Sharp increase in the number of parents seeking to turn their children over to the State
Tyrone Reid, Senior Staff Reporter
Data from the Child Develop-ment Agency (CDA) indicate that between 2005 and 2011 at least 10,500 children with behavioural issues were turned over to the State by parents who could no longer cope.
And the number could be much higher as it does not include those children who are taken directly to the CDA, while the data for the 2011-2012 year is still being collated.
Prudence Barnes, public relations and communications manager at the CDA, explained that in many instances the children who are "beyond control" are taken by their parents directly to a police station.
These children are then taken before the courts and do not necessarily have any contact with the CDA intake desks.
"The information is statistics from CDA intake desks. Just to point out that there is additional information that could be garnered from court records, but that will take a bit more time," Barnes told The Sunday Gleaner.
However, the numbers from the CDA are alarming enough.
They show an approximately 25 per cent jump in the number of children being taken by their parents or guardians to the state agency because of behavioural problems.
"The number of children brought into CDA's intake desks for behavioural issues has shown a marked increase between 2005 and 2010, according to our data," said the agency.
Behavioural issues continue to be the highest category of children taken to the CDA's intake desks.
For example, in 2010-11, the number of children taken into the CDA for behavioural issues represented some 40 per cent of all cases seen.
It was followed by neglect which stood at 17 per cent, and a category, 'other' - which includes, child labour, trafficking, children picked up on the streets and other forms of abuse and maltreatment - which stood at 20 per cent.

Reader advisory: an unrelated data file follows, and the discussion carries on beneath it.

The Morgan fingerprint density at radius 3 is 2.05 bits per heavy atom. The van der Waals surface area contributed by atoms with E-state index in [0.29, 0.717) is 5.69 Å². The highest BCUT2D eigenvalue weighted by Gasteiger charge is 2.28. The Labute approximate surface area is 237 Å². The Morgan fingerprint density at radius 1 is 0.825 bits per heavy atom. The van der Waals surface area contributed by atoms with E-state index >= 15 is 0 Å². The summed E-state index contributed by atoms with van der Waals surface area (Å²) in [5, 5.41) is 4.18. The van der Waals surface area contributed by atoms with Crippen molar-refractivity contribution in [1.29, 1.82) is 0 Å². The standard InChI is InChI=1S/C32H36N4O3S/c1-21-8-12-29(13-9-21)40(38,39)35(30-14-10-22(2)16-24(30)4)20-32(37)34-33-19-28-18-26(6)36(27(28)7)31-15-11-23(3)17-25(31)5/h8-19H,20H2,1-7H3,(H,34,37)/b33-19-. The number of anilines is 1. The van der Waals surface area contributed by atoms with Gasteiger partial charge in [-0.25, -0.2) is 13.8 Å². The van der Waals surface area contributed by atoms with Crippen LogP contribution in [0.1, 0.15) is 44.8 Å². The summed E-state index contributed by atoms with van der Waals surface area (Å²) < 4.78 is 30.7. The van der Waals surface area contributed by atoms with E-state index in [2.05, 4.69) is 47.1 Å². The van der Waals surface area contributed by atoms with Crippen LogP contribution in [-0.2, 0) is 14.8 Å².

Sexual abuse represented 9.46 per cent of the cases received at the CDA intake desk for 2010-2011, while physical abuse represented 7.81 per cent.
"In the instances where some of these children are brought to the CDA intake, the agency provides interventions before the courts get involved," the CDA revealed, while adding that an estimated 95 per cent of the children taken to its intake desks for behavioural problems were taken by their parents or guardians.
"Following this, a child must be taken before the court by the parent/guardian for a judge to decide where the child is to be placed.
"Section 24 of the Child Care and Protection Act allows children to be brought before the courts for behaviour that is beyond control by a parent or guardian," the CDA explained.
The agency also pointed out that it has been employing alternative measures to assist families to cope with children with behavioural and other problems before the situation escalates to a court appearance.
"Therefore, where more children (from CDA intake) may have ended up before the courts in previous years, the CDA is now providing counselling and other interventions through its Children and Family Support Units to help keep families together where possible," the agency said.
The support units were established to provide interventions for vulnerable children and families identified through reports made to the Office of the Children's Registry or through the CDA intake services desk.
According to the CDA, the support units aim to provide counselling to children and families, keep children within families and redirect them from the courts.
This would eliminate the need for the children to enter the child-protection system.
The support units also engage partners in the social-protection sector to help families gain access to social-intervention programmes, which if not accessed may result in a child being moved into the formal child-protection system.
The CDA believes the support units have been making a difference, even though it has not yet fully assessed the impact.
"However, generally speaking, since its inception in 2009 up to December 2011, the team has provided support for 1,236 children and their families. Of this number, less than two per cent were eventually taken before the courts," the CDA boasted.
At a press conference last December, Lisa Hanna, minister of youth and culture, gave the indication that "more and more parents were handing their children over to the State because they were unable to provide parental guidance and support". However, Hanna did not say how many.